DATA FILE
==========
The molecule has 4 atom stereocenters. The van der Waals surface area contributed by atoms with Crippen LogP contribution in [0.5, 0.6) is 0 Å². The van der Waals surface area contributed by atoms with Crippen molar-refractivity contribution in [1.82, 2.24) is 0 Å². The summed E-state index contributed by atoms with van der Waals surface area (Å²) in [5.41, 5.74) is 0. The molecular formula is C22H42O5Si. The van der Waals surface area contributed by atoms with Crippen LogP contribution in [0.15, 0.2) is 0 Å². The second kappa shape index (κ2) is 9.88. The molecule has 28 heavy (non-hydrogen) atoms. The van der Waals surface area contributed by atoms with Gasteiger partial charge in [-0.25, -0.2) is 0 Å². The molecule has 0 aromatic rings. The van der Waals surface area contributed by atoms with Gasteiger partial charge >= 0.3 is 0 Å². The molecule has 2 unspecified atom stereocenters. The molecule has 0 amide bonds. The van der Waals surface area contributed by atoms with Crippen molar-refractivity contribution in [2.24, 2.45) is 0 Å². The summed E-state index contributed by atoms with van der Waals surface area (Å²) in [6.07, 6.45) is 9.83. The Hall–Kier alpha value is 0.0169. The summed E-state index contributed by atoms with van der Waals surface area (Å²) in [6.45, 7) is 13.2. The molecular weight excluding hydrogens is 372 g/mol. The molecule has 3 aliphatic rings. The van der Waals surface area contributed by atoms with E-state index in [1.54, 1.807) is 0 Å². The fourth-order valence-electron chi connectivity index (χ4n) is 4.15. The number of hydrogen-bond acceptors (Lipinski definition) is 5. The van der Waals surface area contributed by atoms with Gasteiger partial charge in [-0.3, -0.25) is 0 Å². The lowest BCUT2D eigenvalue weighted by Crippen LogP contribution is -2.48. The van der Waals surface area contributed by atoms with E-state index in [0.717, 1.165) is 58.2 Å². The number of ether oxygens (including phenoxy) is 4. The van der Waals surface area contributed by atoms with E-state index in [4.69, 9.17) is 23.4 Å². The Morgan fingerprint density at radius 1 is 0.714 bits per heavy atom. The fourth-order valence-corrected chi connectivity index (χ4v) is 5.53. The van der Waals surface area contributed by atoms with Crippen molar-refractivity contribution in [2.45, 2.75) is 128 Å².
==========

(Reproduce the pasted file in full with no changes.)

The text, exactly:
The molecule has 4 atom stereocenters. The van der Waals surface area contributed by atoms with Crippen LogP contribution in [0.5, 0.6) is 0 Å². The van der Waals surface area contributed by atoms with Crippen molar-refractivity contribution in [1.82, 2.24) is 0 Å². The summed E-state index contributed by atoms with van der Waals surface area (Å²) in [5.41, 5.74) is 0. The molecular formula is C22H42O5Si. The van der Waals surface area contributed by atoms with Crippen LogP contribution in [0.15, 0.2) is 0 Å². The second kappa shape index (κ2) is 9.88. The molecule has 28 heavy (non-hydrogen) atoms. The van der Waals surface area contributed by atoms with Gasteiger partial charge in [-0.25, -0.2) is 0 Å². The molecule has 0 aromatic rings. The van der Waals surface area contributed by atoms with Gasteiger partial charge >= 0.3 is 0 Å². The molecule has 2 unspecified atom stereocenters. The molecule has 0 amide bonds. The van der Waals surface area contributed by atoms with Crippen molar-refractivity contribution in [2.24, 2.45) is 0 Å². The summed E-state index contributed by atoms with van der Waals surface area (Å²) in [6.07, 6.45) is 9.83. The Hall–Kier alpha value is 0.0169. The summed E-state index contributed by atoms with van der Waals surface area (Å²) in [6.45, 7) is 13.2. The molecular weight excluding hydrogens is 372 g/mol. The molecule has 3 aliphatic rings. The van der Waals surface area contributed by atoms with E-state index in [1.54, 1.807) is 0 Å². The fourth-order valence-electron chi connectivity index (χ4n) is 4.15. The number of hydrogen-bond acceptors (Lipinski definition) is 5. The van der Waals surface area contributed by atoms with Gasteiger partial charge in [-0.3, -0.25) is 0 Å². The lowest BCUT2D eigenvalue weighted by Crippen LogP contribution is -2.48. The van der Waals surface area contributed by atoms with E-state index in [0.717, 1.165) is 58.2 Å². The number of ether oxygens (including phenoxy) is 4. The van der Waals surface area contributed by atoms with E-state index in [4.69, 9.17) is 23.4 Å². The Morgan fingerprint density at radius 1 is 0.714 bits per heavy atom. The fourth-order valence-corrected chi connectivity index (χ4v) is 5.53. The van der Waals surface area contributed by atoms with Crippen molar-refractivity contribution in [2.45, 2.75) is 128 Å².